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MA Nurses Remain “United and Committed” Three Months into Strike


It’s been a long three months for the nurses of St. Vincent Hospital in Worcester, MA. After 91 days of striking, they’re still a long way from their goal of reducing the number of patients assigned to each nurse at the facility. Negotiations have stalled with parent company Tenet Healthcare, but these nurses say they’re not backing down anytime soon. For them, nothing could be more important than patient safety.

Three Months and Counting

The nurses first started striking on March 8th with the support of the Massachusetts Nurses Association (MNA), and it looks like the strike could possibly last another three months. Tenet Healthcare has already hired replacement nurses to keep patient care running.

St. Vincent Hospital CEO Carolyn Jackson commented, “Three months is a long time, and we were disappointed to hear that in their in-person meeting last week, MNA leadership said to be prepared to be out ’til September.”

Union spokesperson David Schildmeier responded with, “The mantra is they are willing to stay out one day longer, whatever that is.”

“It’s been a month since we last talked, and we would like to put a reasonable proposal on the table so we can start talking again,” Jackson said.

The nurses would like a maximum nurse-patient ratio of 1-4 in surgical, medical, and telemetry units, with the option for additional staff to jump in if needed. They also want increased staffing in the ER and ancillary support in each unit. They say the current ratio of 1-5 is unsafe.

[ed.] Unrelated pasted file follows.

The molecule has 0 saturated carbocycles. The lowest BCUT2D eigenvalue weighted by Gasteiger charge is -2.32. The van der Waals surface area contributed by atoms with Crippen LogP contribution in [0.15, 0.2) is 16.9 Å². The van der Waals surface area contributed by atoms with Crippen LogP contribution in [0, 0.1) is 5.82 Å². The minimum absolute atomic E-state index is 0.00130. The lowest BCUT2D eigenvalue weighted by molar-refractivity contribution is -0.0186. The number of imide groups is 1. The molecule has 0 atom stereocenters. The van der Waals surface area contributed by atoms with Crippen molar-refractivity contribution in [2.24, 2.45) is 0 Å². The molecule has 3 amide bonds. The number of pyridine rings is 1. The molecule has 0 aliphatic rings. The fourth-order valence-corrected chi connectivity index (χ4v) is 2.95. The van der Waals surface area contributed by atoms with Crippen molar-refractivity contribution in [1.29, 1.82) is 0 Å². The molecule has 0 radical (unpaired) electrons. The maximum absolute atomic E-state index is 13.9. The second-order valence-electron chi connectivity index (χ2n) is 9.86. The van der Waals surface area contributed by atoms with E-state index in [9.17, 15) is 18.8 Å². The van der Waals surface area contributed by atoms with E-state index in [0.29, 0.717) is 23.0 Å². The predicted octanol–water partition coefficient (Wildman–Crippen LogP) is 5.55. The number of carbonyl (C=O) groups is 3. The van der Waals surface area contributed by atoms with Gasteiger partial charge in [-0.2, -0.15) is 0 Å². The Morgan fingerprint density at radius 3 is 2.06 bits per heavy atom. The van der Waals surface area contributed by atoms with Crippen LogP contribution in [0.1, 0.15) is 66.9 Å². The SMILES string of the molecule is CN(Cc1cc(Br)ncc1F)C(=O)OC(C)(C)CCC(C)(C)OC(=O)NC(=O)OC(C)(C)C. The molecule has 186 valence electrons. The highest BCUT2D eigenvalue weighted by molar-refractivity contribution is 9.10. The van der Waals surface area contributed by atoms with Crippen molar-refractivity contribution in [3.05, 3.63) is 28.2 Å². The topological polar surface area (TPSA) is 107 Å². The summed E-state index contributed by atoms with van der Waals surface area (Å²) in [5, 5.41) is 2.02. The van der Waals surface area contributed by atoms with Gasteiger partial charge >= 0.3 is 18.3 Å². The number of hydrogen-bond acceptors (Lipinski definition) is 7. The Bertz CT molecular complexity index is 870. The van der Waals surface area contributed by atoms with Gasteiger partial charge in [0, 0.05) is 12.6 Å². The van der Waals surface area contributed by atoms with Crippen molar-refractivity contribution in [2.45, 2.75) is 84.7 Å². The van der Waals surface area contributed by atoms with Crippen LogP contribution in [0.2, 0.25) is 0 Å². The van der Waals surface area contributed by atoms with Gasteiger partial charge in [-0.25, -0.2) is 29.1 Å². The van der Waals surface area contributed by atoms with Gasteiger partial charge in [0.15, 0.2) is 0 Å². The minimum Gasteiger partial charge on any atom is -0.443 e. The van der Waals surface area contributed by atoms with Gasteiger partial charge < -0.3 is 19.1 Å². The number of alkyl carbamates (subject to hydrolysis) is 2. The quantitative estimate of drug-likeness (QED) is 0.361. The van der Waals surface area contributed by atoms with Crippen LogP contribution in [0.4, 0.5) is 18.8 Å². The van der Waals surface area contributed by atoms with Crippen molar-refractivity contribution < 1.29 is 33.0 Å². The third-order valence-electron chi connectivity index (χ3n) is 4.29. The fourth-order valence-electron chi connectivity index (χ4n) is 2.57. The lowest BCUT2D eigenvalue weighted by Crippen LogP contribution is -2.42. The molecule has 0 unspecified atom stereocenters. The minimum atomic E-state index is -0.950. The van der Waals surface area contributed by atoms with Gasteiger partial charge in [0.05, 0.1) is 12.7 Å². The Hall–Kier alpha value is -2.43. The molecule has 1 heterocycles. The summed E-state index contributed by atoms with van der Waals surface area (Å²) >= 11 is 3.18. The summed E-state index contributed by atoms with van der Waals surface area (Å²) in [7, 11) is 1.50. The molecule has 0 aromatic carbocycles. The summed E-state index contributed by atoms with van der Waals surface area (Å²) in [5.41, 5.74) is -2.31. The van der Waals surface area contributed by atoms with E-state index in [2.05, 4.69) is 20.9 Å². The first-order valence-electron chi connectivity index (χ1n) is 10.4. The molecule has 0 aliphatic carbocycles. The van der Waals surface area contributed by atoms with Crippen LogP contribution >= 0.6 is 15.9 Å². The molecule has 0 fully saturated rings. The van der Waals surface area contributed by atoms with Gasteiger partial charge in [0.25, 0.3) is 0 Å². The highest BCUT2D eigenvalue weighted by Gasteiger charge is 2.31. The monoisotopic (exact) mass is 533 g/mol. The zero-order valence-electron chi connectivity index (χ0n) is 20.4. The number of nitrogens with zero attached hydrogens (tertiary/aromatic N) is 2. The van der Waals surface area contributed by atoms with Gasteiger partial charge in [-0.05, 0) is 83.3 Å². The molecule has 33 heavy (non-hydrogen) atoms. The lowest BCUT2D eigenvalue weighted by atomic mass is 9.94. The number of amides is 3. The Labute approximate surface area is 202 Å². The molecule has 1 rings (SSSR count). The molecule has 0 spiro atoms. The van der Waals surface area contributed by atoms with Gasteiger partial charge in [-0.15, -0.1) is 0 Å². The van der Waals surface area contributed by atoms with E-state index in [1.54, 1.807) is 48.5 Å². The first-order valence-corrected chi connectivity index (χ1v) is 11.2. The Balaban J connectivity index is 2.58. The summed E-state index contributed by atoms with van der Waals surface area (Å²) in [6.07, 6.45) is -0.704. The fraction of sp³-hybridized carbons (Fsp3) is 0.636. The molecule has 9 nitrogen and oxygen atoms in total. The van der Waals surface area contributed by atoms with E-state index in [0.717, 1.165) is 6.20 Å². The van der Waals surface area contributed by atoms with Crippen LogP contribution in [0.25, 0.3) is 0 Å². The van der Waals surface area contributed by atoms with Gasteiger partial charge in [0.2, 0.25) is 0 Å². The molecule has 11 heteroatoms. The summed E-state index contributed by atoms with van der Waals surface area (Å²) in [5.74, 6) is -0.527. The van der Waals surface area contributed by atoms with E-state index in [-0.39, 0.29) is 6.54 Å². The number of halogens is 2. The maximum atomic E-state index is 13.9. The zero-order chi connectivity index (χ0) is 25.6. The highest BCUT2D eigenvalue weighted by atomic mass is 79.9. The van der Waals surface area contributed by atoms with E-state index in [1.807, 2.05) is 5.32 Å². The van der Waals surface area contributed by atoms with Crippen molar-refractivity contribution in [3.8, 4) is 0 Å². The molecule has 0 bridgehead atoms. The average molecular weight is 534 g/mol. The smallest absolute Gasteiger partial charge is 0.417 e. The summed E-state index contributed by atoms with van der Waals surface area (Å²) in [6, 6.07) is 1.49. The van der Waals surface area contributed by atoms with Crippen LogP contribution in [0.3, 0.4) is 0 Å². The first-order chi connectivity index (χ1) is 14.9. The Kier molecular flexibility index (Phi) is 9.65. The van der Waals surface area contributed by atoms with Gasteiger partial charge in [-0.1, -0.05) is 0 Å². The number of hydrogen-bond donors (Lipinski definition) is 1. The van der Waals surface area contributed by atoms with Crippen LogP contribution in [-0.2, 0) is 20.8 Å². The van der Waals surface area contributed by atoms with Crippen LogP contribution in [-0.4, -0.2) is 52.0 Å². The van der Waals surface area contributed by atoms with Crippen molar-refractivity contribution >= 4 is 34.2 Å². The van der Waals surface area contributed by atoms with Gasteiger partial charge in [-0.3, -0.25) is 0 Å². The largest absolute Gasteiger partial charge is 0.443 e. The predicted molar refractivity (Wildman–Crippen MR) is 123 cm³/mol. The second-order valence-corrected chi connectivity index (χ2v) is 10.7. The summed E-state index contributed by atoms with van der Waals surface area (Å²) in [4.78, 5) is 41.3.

Tenet Healthcare, based in Dallas, already proposed a 1-4 ratio in three of the eight medical/surgical floors and 1-2 ratios in the progressive care unit as well as another critical care float nurse to address additional patient loads.

But the MNA says that’s not enough.

Talks stalled over the last few weeks with neither side willing to budge. Nurses say it’s time for the hospital to adopt new leadership.

Marlena Pellegrino, a nurse and co-chair of the nurses local bargaining unit with the MNA, said, “The 700 striking St. Vincent nurses remain united and committed to do whatever is necessary to ensure the safety and dignity of our patients. Instead of issuing threats to replace the nurses who care for our patients, it is time for Tenet to permanently replace those at the top whose policies over the last two years have endangered them.”

The MNA says the strike has become one of the longest in more than a decade.

Bonding Over Safe Staffing

Despite their lack of progress thus far, the nurses say the strike has only brought them closer together.

Nurse Dominique Muldoon said in an interview on Monday, “As far as the strike goes, we’re just as strong and solid and determined as ever to see this through to get the staffing we need. We’re hoping this thing will resolve soon, but we’re staying strong until we can get back to the table and get some staffing and a good resolution.”

“We’re stronger than March 8, we’ve really bonded around this message of safe staffing,” Pellegrino added. “Ninety-one days is a long time. But that and the reason why we’re doing it…it has to be done, it’s the right thing to do.”

Both Pellegrino and Muldoon estimate that Tenet Healthcare has spent around $65 million on replacement nurses and additional security since the strike began.

“It’s disgusting that they have taken this stand and spent this kind of money when we could have had a contract that was settled amicably without spending all this money,” Muldoon said. “I don’t know what’s going on in their head.”

“What we’re asking for is completely reasonable; nurses advocate for their patients,” Pellegrino added. “The type of care we were forced to give was not meeting patients’ needs for compassion and dignity.”

Hospital CEO Carolyn Jackson said she’s not sure how much Tenet has spent on replacement nurses, while adding that the MNA’s estimates tend to run high. She defended the company’s decision to keep additional nurses on staff until the strike can be resolved, saying it’s “an effort to enhance stability of nursing workforce, and make sure we have consistent care, all in anticipation of them being out on strike for a longer period of time.”

The strike seems to gain momentum with every passing day. The MNA says it’s planning a demonstration this weekend with Massachusetts Senator Elizabeth Warren and U.S. Rep. Jim McGovern.

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